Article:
Everything is a Remix, Part 3: The Elements of Creativity by Maria Popova What Gutenberg has to do with Thomas Edison and the secret sauce of Apple. Kirby Ferguson’s excellent Everything is a Remix project is, as I’ve previously written, one of the most important efforts to illuminate the mechanisms, paradoxes and central principles of creative culture in modern history — an ambitious four-part documentary on the history and cultural significance of sampling and collaborative creation, reflecting my own deep held belief that creativity is combinatorial. Today, Kirby releases the highly anticipated third installment in the series, titled The Elements of Creativity. Enjoy — this is a cultural treasure: The most dramatic results can happen when ideas are combined. From derivative work in art to incremental innovation in technology, Kirby tells the lesser-known stories of history’s greatest innovators to illustrate the point that creativity builds on what came before rather than crystallizing from thin air under the touch of a mythical muse.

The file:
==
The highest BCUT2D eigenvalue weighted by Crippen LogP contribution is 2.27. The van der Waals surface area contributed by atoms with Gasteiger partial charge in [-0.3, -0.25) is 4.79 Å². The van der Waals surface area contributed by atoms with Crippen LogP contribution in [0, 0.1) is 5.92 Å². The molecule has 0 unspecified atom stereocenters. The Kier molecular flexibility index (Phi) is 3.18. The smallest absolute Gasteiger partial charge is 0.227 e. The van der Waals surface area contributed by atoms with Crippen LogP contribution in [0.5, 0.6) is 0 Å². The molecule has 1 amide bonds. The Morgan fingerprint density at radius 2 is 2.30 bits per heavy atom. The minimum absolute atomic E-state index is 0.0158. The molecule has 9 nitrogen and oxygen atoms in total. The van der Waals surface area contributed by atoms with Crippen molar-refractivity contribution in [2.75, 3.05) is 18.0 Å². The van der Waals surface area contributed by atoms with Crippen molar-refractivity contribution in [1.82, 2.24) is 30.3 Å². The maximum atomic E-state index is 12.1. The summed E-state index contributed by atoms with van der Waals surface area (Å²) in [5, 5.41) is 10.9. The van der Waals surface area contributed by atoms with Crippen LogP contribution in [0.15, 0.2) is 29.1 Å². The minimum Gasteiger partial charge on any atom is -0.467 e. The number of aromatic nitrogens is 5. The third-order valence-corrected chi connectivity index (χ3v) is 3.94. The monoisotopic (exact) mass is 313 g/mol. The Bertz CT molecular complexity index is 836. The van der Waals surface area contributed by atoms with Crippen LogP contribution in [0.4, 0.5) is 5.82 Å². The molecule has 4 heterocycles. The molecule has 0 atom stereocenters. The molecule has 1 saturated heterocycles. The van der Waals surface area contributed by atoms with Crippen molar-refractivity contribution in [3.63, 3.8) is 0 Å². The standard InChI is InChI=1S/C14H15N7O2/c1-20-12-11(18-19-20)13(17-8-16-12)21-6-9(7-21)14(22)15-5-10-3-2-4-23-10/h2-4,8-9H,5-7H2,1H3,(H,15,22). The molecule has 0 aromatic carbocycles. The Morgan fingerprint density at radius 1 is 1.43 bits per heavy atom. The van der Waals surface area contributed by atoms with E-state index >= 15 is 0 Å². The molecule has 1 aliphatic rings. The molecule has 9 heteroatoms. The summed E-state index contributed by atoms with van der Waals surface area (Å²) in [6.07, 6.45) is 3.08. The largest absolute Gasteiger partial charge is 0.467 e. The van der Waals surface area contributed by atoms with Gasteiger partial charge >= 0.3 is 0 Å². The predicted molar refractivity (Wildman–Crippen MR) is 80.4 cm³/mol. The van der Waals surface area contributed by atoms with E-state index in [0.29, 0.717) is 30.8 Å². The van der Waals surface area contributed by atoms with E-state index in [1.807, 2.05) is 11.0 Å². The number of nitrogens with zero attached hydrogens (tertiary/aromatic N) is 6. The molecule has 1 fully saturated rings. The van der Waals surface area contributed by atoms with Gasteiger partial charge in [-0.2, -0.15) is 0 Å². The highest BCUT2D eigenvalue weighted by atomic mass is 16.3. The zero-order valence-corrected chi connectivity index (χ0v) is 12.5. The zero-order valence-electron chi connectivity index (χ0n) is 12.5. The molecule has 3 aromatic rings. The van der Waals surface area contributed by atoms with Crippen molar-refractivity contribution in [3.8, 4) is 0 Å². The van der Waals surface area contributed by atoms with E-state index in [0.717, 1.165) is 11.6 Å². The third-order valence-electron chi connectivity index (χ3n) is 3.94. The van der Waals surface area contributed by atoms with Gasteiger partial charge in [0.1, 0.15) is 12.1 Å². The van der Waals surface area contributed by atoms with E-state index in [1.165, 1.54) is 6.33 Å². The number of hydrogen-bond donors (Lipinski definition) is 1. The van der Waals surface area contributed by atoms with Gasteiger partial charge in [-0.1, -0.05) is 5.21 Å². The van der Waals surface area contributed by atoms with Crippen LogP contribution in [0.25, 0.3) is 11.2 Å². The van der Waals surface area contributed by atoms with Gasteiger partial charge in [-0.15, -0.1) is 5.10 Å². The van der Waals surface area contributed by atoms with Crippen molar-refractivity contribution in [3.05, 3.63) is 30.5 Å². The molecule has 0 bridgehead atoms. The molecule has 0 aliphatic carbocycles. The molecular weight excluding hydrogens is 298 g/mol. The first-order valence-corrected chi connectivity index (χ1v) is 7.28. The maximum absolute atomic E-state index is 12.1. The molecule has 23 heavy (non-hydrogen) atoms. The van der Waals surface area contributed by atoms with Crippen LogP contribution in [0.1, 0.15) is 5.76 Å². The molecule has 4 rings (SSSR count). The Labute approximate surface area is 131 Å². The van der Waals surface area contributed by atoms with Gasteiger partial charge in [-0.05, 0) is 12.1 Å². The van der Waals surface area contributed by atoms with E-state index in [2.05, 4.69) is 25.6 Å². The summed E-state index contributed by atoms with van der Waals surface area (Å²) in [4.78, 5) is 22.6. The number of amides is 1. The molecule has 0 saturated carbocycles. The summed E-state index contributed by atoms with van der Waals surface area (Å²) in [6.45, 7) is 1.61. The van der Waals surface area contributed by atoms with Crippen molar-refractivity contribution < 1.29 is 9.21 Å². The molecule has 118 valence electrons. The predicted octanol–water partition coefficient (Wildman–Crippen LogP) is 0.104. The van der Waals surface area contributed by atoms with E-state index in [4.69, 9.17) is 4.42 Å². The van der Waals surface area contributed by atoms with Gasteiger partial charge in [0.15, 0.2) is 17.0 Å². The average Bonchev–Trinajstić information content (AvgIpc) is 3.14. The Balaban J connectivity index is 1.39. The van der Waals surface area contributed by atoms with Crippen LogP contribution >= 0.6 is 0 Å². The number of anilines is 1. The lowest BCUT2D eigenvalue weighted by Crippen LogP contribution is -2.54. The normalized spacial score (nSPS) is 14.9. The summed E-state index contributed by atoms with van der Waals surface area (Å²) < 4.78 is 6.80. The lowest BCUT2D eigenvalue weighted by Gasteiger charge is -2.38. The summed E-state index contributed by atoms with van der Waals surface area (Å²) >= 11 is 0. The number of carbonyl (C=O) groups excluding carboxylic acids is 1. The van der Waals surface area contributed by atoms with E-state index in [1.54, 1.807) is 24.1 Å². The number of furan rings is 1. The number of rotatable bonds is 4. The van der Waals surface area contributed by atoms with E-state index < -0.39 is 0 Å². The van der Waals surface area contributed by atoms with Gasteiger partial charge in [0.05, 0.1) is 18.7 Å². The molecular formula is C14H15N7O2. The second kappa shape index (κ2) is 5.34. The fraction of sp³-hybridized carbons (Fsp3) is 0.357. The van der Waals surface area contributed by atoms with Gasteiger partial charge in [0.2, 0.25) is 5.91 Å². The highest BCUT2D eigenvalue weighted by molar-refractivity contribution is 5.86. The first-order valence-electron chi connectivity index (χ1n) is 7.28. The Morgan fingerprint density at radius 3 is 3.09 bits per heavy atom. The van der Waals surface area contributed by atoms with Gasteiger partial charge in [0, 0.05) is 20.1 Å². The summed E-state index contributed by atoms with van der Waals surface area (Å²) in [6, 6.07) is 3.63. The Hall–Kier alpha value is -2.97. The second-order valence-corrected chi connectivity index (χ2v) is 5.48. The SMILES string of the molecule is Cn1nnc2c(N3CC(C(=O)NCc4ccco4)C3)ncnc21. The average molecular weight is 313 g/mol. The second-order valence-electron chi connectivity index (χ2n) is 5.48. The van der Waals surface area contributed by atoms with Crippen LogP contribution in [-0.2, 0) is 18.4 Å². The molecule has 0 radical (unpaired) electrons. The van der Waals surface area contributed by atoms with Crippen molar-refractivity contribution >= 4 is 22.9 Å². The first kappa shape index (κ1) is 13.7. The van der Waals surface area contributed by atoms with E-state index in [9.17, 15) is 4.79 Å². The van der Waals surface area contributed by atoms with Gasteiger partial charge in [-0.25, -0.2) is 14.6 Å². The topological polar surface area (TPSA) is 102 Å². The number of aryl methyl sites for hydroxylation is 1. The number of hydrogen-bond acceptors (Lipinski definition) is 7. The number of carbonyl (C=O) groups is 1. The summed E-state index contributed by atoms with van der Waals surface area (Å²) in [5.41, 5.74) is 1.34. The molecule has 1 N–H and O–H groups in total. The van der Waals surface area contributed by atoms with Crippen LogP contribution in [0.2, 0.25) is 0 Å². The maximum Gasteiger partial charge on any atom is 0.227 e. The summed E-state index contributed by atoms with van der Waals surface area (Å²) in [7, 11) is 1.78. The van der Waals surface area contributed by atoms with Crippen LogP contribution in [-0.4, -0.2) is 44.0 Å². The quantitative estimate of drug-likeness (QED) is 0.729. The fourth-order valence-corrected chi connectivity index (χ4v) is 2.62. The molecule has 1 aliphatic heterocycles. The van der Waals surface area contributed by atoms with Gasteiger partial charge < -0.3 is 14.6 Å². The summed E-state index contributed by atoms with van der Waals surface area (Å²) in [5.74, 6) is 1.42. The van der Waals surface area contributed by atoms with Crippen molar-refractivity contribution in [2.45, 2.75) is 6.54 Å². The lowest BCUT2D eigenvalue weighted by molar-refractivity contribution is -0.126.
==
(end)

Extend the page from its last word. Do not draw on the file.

Black Wednesday In 1997 the UK Treasury estimated the cost of Black Wednesday at £3.4 billion,[citation needed] with other sources giving estimates as high as £27 billion. In 2005 documents released under the Freedom of Information Act revealed that the actual cost may only have been £3.3 billion.[2] The trading losses in August and September were estimated at £800 million, but the main loss to taxpayers arose because the devaluation could have made them a profit. The papers show that if the government had maintained $24 billion foreign currency reserves and the pound had fallen by the same amount, the UK would have made a £2.4 billion profit on sterling's devaluation.[3][need quotation to verify] Newspapers also revealed that the Treasury spent £27 billion of reserves in propping up the pound. Prelude[edit] When the ERM was set up in 1979, the United Kingdom declined to join. The pound entered the mechanism at DM 2.95 to the pound. The currency traders act[edit] Aftermath[edit] See also[edit] [edit]